Study reveals natural enemies of fall armyworm in both Asia and Africa


In 2018, the Feed the Future Innovation Lab for Integrated Pest Management initiated a biological control approach to combat fall armyworm (Spodoptera frugiperda), searching for natural enemies that could safely and economically prevent the pest from spreading further. The team found two natural enemies – parasitoid wasps in the genera Telenomus and Trichogramma – in East Africa, which showed up to 70 percent parasitism of fall armyworm eggs.

New research recently published in the Indian Journal of Entomology reveals that the IPM Innovation Lab, in collaboration with a host of global institutions, has now found natural enemies of the fall armyworm in Asia as well.

The study confirms the occurrence of egg parasitoids Trichogramma mwanzai and Telenomus remus in East Africa and reports the presence of egg parasitoids Trichogramma chilonis and Telenomus remus in Nepal.

Institutions including FAO, the International Crops Research Institute for the Semi-Arid Tropics (ICRISAT) in Niger, the National Biological Control Centre in Tanzania, the Nepal Agricultural Research Council, the International Centre of Insect Physiology and Ecology (icipe), the U.S. Department of Agriculture’s Animal and Plant Health Inspection Service, and the Kenya Agricultural and Livestock Research Organization were involved in surveying and identifying the natural enemies in maize fields. The study also offers an inventory of natural enemies of the fall armyworm found predominately in the Americas.

“These natural enemies do not occur in abundant populations early enough in the season to successfully suppress the fall armyworm on a large scale,” said Muni Muniappan, PhD, director of the IPM Innovation Lab and a co-author of the study, “which is why we will mass-produce them in the lab for an inoculative, augmentative biocontrol approach.”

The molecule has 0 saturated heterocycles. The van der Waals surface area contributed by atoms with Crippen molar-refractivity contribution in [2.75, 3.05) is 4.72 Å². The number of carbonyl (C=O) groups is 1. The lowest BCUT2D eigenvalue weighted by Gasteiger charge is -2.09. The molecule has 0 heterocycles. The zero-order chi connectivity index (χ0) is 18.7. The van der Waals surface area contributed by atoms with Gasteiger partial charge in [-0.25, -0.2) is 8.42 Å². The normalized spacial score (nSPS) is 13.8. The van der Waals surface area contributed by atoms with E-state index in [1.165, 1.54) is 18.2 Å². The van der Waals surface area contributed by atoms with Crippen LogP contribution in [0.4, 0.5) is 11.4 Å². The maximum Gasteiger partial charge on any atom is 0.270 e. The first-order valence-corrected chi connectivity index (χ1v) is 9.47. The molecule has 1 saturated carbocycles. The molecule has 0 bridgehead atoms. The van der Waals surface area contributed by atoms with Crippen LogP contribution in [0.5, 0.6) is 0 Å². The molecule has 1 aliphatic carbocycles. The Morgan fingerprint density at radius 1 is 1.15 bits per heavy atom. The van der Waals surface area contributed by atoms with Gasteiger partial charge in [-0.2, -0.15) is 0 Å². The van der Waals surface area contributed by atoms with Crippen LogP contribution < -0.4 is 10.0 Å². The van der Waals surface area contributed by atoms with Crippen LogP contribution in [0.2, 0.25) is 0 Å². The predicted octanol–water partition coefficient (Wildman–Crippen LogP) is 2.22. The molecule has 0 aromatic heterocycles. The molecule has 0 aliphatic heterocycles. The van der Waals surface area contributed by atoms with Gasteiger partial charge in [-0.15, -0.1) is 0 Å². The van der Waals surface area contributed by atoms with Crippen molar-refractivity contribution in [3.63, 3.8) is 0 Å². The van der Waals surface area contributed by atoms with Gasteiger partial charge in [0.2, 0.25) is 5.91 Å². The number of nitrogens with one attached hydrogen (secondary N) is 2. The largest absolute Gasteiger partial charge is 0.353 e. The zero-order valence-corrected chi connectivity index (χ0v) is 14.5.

Trichogramma species can be successfully reared on an alternative host, the rice meal moth Corcyra cephalonica, which cuts mass-production costs in half. Research is ongoing to assess whether Telenomus can be effectively reared on the alternative host as well.

The IPM Innovation Lab, which is housed at Virginia Tech and funded by the U.S. Agency for International Development, has already conducted trainings on augmentative biocontrol using the natural enemies at ICRISAT-Niger and icipe-Kenya with participants from around the world, including scientists from Bangladesh, Benin, Burkina Faso, Cambodia, Cameroon, Cape Verde, Cote d’Ivoire, Democratic Republic of Congo, Ethiopia, Ghana, Kenya, Mali, Nepal, Niger, Senegal, South Sudan, Sudan, Tanzania, Togo, and Vietnam.

The study emphasizes that now that the natural enemies have been found in Asia and Africa, the next step is establishing “satellite centres” in each country where the natural enemies can be mass-produced and subsequently released into the fields to feed on fall armyworm. Mass production is underway in East Africa and is currently being replicated in Nepal.



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